Weed Action is fortunate enough to have a thriving nursery site of ‘shiny’ (Neolema ogloblini) a bio-control agent for the invasive ground cover Tradescantia (Tradescantia fluminensis), located at Reotahi. In January 2020, we arranged another round of distribution where members of the community could ‘pick their own’ small population and translocate them to areas where Tradescantia is a problem. People collected around 100 leaf-eating beetles with the hope that they feel at home in their new surrounds, proliferate and gorge themselves silly to keep this weed in check. The bio-control agents are particularly popular with residents and although they are not a silver bullet or a tool for eradication, there are a couple of benefits of utilising them. For one, Northlander’s can do with all the help we can get when it comes to weed control. We live in paradise and we aren’t the only organism that prefers life in this Goldilocks zone either. Many pest plants have found the conditions in Northland ‘just right’ and have managed to spread in a relatively short period of time creating devastation in our native bush and costing communities time and money with control efforts. We are happy to receive any tool in the arsenal in this constant battle. We are also keen to reduce the amount of herbicide we put on our land, with Tradescantia being difficult to manually control. Weed Action views herbicide as a necessary evil at times and are constantly looking to improve control methods to empower and educate our community to lessen the impacts to environment and self. The bio-control beetle would be of benefit in a situation where the terrain is steep, or the site has limited access or if you have a large property where Tradescantia is just one of many environmental pest plants present.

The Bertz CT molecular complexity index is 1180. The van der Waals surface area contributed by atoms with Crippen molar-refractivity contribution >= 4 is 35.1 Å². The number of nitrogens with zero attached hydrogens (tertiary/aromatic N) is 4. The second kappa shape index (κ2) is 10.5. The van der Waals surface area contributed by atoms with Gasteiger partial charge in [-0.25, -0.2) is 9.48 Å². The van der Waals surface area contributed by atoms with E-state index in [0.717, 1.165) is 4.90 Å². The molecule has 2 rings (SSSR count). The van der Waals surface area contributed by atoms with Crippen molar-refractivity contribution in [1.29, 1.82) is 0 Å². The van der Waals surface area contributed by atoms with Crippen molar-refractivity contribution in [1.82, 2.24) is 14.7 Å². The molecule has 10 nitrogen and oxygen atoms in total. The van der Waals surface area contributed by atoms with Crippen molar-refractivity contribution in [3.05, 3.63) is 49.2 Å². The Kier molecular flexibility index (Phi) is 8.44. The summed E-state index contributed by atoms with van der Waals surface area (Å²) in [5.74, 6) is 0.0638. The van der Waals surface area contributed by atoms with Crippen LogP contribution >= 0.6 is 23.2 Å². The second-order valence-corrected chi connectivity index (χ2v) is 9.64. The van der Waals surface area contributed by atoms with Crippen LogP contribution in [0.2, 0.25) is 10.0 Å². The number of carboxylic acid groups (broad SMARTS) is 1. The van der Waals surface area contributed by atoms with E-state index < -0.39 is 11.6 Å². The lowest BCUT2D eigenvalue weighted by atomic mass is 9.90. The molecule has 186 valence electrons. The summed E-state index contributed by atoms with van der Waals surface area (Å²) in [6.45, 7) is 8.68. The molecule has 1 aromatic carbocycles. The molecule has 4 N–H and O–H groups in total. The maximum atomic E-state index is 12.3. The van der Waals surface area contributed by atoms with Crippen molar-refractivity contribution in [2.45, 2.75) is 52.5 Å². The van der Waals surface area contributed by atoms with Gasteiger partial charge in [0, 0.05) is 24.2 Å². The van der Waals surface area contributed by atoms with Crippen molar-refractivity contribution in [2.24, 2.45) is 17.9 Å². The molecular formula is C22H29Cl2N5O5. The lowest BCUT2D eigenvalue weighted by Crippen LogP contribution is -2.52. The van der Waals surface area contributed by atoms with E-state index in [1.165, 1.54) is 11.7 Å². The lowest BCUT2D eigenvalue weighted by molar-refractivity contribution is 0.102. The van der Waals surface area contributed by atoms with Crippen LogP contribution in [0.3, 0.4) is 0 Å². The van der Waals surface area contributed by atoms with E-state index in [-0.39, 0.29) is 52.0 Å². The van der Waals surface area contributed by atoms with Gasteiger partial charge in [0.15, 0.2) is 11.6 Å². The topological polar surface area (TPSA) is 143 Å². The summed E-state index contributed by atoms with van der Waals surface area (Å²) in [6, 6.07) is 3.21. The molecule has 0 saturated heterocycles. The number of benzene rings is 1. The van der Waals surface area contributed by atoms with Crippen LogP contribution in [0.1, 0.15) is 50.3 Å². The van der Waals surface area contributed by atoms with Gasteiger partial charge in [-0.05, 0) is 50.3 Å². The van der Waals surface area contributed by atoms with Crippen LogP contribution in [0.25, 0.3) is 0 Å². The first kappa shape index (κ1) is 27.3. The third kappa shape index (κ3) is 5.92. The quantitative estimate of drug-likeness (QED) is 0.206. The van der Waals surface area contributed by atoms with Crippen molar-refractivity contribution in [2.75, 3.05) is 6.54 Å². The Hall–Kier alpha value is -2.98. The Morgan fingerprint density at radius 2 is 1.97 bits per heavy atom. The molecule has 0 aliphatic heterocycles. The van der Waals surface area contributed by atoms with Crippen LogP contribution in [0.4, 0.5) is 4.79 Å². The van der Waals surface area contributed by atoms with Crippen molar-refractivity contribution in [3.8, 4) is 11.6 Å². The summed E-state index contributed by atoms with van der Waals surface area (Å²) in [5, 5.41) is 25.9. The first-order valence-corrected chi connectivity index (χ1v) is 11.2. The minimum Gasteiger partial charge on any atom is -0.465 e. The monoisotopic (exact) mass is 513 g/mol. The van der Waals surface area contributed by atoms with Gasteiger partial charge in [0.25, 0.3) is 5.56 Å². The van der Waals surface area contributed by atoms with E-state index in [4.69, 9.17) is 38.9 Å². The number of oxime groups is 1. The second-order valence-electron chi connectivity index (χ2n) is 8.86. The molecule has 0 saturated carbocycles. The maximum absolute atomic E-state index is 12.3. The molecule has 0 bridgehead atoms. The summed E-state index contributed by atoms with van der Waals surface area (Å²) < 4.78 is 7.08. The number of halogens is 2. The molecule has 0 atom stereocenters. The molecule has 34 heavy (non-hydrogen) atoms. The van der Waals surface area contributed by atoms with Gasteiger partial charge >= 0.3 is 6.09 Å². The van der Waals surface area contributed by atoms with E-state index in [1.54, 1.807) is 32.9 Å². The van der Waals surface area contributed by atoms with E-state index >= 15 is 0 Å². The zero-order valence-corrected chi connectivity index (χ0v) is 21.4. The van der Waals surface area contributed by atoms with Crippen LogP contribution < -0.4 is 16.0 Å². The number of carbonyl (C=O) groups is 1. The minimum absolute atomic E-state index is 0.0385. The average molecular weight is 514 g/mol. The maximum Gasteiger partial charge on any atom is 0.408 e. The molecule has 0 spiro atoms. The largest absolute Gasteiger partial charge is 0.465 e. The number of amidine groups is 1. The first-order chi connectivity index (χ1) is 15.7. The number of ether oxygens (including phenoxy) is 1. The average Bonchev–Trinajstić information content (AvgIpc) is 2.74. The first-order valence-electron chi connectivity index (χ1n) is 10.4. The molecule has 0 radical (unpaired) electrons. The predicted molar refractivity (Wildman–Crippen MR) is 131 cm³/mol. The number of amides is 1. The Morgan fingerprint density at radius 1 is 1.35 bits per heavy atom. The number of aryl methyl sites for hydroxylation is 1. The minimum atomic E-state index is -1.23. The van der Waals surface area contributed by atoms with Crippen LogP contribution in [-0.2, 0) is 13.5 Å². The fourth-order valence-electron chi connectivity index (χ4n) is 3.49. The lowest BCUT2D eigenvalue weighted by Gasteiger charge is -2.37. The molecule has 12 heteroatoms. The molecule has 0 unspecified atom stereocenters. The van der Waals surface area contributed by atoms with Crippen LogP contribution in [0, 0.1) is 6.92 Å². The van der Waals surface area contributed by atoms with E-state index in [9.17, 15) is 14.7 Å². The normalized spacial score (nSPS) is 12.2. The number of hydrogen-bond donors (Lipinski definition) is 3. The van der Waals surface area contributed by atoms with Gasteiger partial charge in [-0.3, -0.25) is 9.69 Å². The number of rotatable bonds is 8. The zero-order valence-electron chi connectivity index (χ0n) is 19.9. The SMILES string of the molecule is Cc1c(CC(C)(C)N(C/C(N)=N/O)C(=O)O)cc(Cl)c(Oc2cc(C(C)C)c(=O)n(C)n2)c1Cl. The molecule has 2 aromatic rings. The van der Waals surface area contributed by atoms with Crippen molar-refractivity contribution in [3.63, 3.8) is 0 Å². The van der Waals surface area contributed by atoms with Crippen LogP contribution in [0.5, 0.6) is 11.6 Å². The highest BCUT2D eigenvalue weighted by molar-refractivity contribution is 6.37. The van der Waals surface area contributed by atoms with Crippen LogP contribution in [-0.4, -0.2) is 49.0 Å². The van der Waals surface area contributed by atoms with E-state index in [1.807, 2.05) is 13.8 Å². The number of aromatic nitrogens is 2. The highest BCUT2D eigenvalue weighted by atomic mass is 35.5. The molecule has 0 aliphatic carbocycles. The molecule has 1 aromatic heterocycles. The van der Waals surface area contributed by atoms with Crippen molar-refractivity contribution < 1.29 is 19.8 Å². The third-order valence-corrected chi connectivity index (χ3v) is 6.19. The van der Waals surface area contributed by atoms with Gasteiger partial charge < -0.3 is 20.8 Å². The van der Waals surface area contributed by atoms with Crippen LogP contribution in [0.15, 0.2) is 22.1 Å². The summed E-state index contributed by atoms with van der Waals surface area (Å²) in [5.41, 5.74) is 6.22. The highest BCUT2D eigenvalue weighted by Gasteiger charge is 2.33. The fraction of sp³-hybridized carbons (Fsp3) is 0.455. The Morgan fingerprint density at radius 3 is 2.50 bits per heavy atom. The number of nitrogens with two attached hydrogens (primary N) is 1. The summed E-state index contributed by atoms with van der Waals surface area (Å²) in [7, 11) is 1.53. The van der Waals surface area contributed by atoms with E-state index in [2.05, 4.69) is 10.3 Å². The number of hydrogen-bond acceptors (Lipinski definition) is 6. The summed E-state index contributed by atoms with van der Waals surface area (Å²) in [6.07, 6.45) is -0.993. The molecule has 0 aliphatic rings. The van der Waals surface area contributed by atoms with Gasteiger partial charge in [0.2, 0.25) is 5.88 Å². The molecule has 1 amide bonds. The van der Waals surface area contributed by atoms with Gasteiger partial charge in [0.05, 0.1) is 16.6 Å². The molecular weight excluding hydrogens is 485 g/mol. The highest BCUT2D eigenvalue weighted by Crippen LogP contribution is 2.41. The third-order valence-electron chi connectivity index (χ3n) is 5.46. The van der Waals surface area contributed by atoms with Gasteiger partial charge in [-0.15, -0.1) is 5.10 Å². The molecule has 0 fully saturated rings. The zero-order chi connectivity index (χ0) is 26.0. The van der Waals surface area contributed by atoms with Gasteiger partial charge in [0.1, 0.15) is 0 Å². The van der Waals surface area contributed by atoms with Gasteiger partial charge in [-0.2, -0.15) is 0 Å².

When the newly translocated beetles are released at their new homes, in autumn we expect to see them quieten down to the point where they could be mistaken for not being present or dead. However, when the weather warms, we will be able to see them happily sitting on top of the leaves and it’s not long before damage from leaf browsing will appear. If they are situated in a relatively warm area, the population will increase, the Tradescantia will lose vigour and the beetles may migrate to near by patches of the weed.
We also have another nursery site for another beetle that likes to feed on Tradescantia: ‘knobbly’ (Lema basicostata). This beetle was released at the end of autumn last year and we are patiently waiting for the numbers to build before they are ready for distribution at the Heads. If you are interested in your own population of shiny – the leaf eating beetle then email Weed Action WH at firstname.lastname@example.org or call our Project Coordinator Kelly Maxwell o 021 0233 2005 to be placed on the waiting list until summer.